An Update from Vincent G. Capece, Jr.,

President & CEO of Middlesex Health

Fall 2023

Dear Friend,

As we approach the busy holiday season, I want to express my gratitude for your continued support of Middlesex Health.

We are pleased to share the following highlights with you in this quarterly update. Your commitment helps us continue to make our community a healthier place to live and work. 

We welcome your input or questions about our programs and initiatives. Please feel free to contact our Office of Philanthropy at 860-358-6200 or [email protected].

Kind regards,

Vincent G. Capece, Jr.


Previously known as The Crescent Center for Mental Health Services, the 54,000-square-foot, recently renovated building was recently dedicated in recognition of a

$1 million donation from two local families: The Beit family, of Glastonbury, and the Paley family, of West Hartford. Roger Beit and Mark Paley co-own Harvest Investments LLC.

This million-dollar donation is the largest gift for mental health services in the health system’s history — and the fifth-largest gift ever.

The Beit Paley Center, located at One MacDonough Place, houses all of Middlesex Health’s Middletown-based outpatient mental services, and the newly-renovated building allows the health system to improve access to its mental health services for both children and adults, while expanding outpatient mental health services to close gaps in care that are particularly acute, including services for women with postpartum depression and young adults ages 18 through 26.

Middlesex Health provides both inpatient and outpatient mental health services, helping nearly 10,000 children, adolescents and adults annually. In addition to The Beit Paley Center, Middlesex continues to have an outpatient mental health services office for adults in Old Saybrook, along with an inpatient mental health services unit at Middlesex Hospital.

Mark Paley says donating to Middlesex allows the Beit and Paley families to help people of all ages, especially young people, improve their lives by addressing the increased need for mental health services. “Mental health is a real problem, and instead of turning a blind eye, it needs to be highlighted,” he says. “This is a good place for us to start.”

Mark Paley adds that the Beit and Paley families have ties to Middletown and Portland — ties that span multiple generations — and that giving back to the local community is very important. “Both of our families have been proponents of helping others,” he says. “It’s a different feeling when you do something locally in the community — when you see the impact you are making. The old adage is true. ‘It is better to give than to receive.’”

For more information, visit


Artificial intelligence is a hot topic, and it can impact so many aspects of life. Workers in various job sectors are learning to use this new technology, and health care is no different. 

In 2020, Middlesex began using artificial intelligence (AI) to help improve PET (positron emission tomography) scans for patients who have cancer. This application of AI dramatically shortens the time it takes to do the scan — from 24 minutes to six minutes. This results in more comfort for patients, as well as better quality images because patients are better able to stay still during the shorter test time. Dr. Ravi Jain, a radiologist, says better imaging is important because it can result in a more accurate diagnosis and better outcomes.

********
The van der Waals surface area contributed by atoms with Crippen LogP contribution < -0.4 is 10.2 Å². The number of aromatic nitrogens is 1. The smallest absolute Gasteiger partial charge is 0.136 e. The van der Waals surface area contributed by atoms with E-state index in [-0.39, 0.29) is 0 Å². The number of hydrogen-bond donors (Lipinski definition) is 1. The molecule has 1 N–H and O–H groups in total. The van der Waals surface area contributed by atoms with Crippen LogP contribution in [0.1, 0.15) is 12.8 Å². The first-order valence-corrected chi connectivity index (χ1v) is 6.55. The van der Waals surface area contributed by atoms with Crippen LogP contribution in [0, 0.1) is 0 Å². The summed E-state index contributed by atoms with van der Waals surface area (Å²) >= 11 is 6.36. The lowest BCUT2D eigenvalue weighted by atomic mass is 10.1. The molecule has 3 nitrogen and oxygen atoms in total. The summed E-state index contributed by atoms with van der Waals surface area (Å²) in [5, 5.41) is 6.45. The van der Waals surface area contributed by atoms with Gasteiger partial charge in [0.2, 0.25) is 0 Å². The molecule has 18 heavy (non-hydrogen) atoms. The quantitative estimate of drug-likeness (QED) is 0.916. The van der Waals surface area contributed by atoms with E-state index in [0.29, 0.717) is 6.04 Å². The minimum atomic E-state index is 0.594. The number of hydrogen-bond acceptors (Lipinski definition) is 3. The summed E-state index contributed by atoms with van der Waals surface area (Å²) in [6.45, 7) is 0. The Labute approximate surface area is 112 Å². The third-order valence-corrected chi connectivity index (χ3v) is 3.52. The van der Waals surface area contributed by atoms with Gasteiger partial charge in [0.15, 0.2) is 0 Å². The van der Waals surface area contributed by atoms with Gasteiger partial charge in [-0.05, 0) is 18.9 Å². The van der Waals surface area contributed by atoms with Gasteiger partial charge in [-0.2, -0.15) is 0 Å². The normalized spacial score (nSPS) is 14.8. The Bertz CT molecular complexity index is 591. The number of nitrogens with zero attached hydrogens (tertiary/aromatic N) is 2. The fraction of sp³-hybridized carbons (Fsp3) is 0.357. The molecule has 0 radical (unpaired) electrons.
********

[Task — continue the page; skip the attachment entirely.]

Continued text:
In addition, Middlesex Health invested in computer software that allows some of its MRI machines to utilize AI for brain, thoracic and cervical spine scans. Starting in 2024, Middlesex will begin upgrading its MRI units with machines that are AI-integrated, which will continue to reduce scan times for patients and improve image quality.

Middlesex is also using AI in the Emergency Department to rapidly identify patients with brain bleeds, blood clots in the lungs, cervical spine fractures and even potential indicators of a stroke. Dr. Jain says this is important because these patients often need immediate treatment, and the instantaneous alerts generated by AI analysis allows doctors to initiate life-saving treatment without delay.

Middlesex continues to identify future uses of artificial intelligence that can further improve outcomes for patients.


Middlesex Health is the proud recipient of a 2023 Outie Award from Out & Equal, the premier nonprofit organization working exclusively on LGBTQ+ workplace equity, inclusion and belonging.

The health system’s employee resource group, MH+ PRIDE, was named Out & Equal’s New Employee Resource Group Chapter of the Year, and health system representatives attended Out & Equal’s Workplace Summit in Orlando, Florida, this fall to accept the award.

For more than 20 years, the Outie Awards have recognized and celebrated individuals, organizational initiatives and employee resource groups as role models for advancing equity and belonging for LGBTQ+ people in the workplace, and beyond.

MH+ PRIDE aims to create a welcoming, affirming, inclusive and safe environment for all Middlesex employees. It also works to help the health system’s patients. Since its launch two years ago, MH+ PRIDE created pronouns badges that are now worn by staff, and it created a transgender resource guide as a tool for all employees. The group is also visible at Middletown’s PrideFEST and has pursued other initiatives meant to help better Middlesex Health and the community, while also increasing LGBTQ+ visibility.